Held USA is now offering a wide range of womens motorcycling gear including jackets, pants, gloves, boots, and armored casual wear. The expanded womens collection, that we at Women Riders Now are so excited about, includes textile, leather, and denim pieces, offering motorcycle clothing choices for every type of riding and sense of style.
Aerostichs Roadcrafter one and two-piece riding suits have a huge following men, but among the women who love this all-over motorcycle riding protection suit, they have been relegated to wearing the men’s cut all these years. Finally, we get a women’s version. We put the suit through its paces for this thorough review.
I spend a lot of time touring on my motorcycle in all kinds of weather. I live in Canada, but love riding all over the United States. My gear has to be comfortable, and keep me safe, warm and dry. While fit and function are the most important criteria, I want to get them in the fewest number of layers and pieces.
The Roadcrafter from Aerostitch is one of motorcyclings oldest and most popular riding suits. Developed in 1984, the Roadcrafter has been the suit of choice for thousands of riders heading out on world tours. Now Aerostich is following the lead of many major motorcycle apparel manufacturers and making sizes cut specifically for women riders.
I live in Idaho, and our riding season is quite short—we’re lucky if we’re able to ride seven months out of the year. But earlier this spring, I was fortunate enough to receive a Rukka Armiina riding suit to try out. The Armiina is a three-season motorcycle-riding suit intended to insulate you from the weather and give you more time on the road. I am pleased to say that I (comfortably!) started riding a month earlier than usual thanks to this suit.
Textile motorcycle riding gear was once worn only by adventure-touring and off-road riders. Now these abrasion-resistant fabric jackets and pants are nearly as popular as leather gear among the mainstream street-riding population. Over the last 10 years, we’ve seen major advances in fabric versatility, as well as in style and sizing. You asked, and designers listened.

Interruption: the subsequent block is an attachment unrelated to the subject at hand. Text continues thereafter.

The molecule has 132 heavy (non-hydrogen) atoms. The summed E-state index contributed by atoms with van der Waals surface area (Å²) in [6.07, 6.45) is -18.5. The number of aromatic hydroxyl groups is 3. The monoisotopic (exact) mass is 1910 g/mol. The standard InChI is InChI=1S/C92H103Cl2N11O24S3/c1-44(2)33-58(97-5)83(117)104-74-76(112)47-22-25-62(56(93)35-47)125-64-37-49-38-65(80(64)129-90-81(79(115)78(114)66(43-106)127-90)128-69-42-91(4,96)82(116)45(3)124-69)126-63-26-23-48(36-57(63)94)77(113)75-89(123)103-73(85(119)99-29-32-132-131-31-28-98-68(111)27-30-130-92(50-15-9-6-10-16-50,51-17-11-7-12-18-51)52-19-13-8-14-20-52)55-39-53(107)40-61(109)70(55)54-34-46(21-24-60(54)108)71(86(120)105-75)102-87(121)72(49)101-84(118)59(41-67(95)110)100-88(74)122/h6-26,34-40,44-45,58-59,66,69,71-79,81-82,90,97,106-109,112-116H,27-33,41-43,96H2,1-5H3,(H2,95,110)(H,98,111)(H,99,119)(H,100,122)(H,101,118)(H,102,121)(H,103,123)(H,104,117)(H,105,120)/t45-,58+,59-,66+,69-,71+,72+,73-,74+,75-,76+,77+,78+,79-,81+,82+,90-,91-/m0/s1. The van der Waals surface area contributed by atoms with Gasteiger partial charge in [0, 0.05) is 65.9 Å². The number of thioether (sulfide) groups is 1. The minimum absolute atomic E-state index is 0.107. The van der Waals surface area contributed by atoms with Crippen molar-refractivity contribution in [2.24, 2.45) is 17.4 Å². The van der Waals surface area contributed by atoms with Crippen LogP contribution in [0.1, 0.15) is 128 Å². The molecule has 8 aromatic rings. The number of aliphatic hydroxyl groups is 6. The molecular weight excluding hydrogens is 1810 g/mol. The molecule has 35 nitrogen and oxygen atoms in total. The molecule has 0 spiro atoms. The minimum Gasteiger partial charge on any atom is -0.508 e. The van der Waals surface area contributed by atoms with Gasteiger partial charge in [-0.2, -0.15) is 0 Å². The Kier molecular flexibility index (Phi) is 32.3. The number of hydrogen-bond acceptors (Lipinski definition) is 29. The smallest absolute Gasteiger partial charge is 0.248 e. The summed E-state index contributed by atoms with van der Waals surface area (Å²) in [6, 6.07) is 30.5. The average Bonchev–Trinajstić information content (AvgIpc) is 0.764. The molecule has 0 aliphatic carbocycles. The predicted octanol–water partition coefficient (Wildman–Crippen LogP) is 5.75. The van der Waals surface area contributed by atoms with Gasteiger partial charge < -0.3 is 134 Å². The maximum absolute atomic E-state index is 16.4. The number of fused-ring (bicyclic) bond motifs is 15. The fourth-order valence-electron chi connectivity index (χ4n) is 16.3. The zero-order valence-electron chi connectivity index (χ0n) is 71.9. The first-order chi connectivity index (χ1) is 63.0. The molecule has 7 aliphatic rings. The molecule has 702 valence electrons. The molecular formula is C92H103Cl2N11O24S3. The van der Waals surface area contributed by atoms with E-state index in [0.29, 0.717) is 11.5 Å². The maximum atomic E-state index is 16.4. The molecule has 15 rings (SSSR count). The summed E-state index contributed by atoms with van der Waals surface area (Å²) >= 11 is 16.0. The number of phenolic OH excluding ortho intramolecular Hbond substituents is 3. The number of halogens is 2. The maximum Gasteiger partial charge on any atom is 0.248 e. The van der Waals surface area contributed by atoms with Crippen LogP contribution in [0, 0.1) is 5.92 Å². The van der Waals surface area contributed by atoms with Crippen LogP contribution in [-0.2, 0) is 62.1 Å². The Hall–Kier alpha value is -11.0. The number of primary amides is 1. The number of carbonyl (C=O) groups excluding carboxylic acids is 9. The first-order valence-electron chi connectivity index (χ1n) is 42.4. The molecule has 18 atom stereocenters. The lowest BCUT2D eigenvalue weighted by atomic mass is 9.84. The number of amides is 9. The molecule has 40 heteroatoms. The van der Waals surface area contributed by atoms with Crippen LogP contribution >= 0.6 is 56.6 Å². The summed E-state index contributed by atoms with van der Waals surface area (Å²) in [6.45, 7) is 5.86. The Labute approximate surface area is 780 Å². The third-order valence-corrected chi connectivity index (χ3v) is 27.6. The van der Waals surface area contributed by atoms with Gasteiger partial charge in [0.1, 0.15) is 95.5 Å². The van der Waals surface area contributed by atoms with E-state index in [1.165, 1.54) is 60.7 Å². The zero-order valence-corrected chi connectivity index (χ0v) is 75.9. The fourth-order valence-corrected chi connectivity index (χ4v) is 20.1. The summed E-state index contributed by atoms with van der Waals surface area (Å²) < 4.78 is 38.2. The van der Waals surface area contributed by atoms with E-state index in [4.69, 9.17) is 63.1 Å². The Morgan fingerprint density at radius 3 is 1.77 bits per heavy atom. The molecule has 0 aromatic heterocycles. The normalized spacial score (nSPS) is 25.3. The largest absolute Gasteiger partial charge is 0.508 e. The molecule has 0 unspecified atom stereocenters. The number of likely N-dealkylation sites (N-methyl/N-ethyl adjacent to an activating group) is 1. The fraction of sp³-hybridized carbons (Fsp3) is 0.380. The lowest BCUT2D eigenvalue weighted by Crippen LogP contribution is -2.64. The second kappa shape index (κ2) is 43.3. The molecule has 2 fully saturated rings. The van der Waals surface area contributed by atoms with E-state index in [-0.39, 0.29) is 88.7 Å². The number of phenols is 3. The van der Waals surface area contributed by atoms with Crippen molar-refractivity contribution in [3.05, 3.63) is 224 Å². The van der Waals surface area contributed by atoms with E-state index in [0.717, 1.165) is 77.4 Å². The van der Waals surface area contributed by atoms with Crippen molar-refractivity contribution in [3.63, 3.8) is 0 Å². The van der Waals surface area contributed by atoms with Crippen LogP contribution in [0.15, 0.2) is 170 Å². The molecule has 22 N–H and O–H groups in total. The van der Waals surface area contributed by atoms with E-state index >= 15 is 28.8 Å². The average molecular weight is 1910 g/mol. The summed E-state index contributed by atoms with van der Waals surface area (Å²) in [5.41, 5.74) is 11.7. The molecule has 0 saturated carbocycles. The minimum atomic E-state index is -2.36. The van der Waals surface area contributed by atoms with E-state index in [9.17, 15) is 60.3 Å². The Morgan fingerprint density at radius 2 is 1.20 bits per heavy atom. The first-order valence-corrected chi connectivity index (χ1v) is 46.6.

I am riding along the spine of the Middle Atlas mountains when the electrical storm hits. Hail pelts my helmet and bolts of lightening streak horizontally across the snow-dusted road ahead of me. There’s no shelter where I can pull over to bundle up under my gear, but thankfully I’d zipped the waterproof liner in before I’d headed uphill.
Those who ride sportbikes and spend a fair amount of time on the track know that selections for one-piece racing leathers cut specifically for women are limited. One company is trying to change that by adding a new womens racing suit to its apparel line giving female riders more options.
Its the kind of rainy, blustery weather in San Francisco that I never, ever ride in if I can help it but its the perfect day for a thorough test of my new Firstgear wardrobe: the Monarch jacket and Escape pants. Im very cozy with the liners zipped in and vents zipped up when I go outside to start my bike. “Whatsamatter?” yells my neighbor across the street. “Did your truck die?”
Scorpion burst onto the scene a few years ago with a line of helmets splashed with edgy graphics and an attitude to match. Last year, the company started making womens riding gear with lots of sass and pizzazz, part of its Scorpion EXO clothing line. I tested the leather Elektra jacket and Haley pants.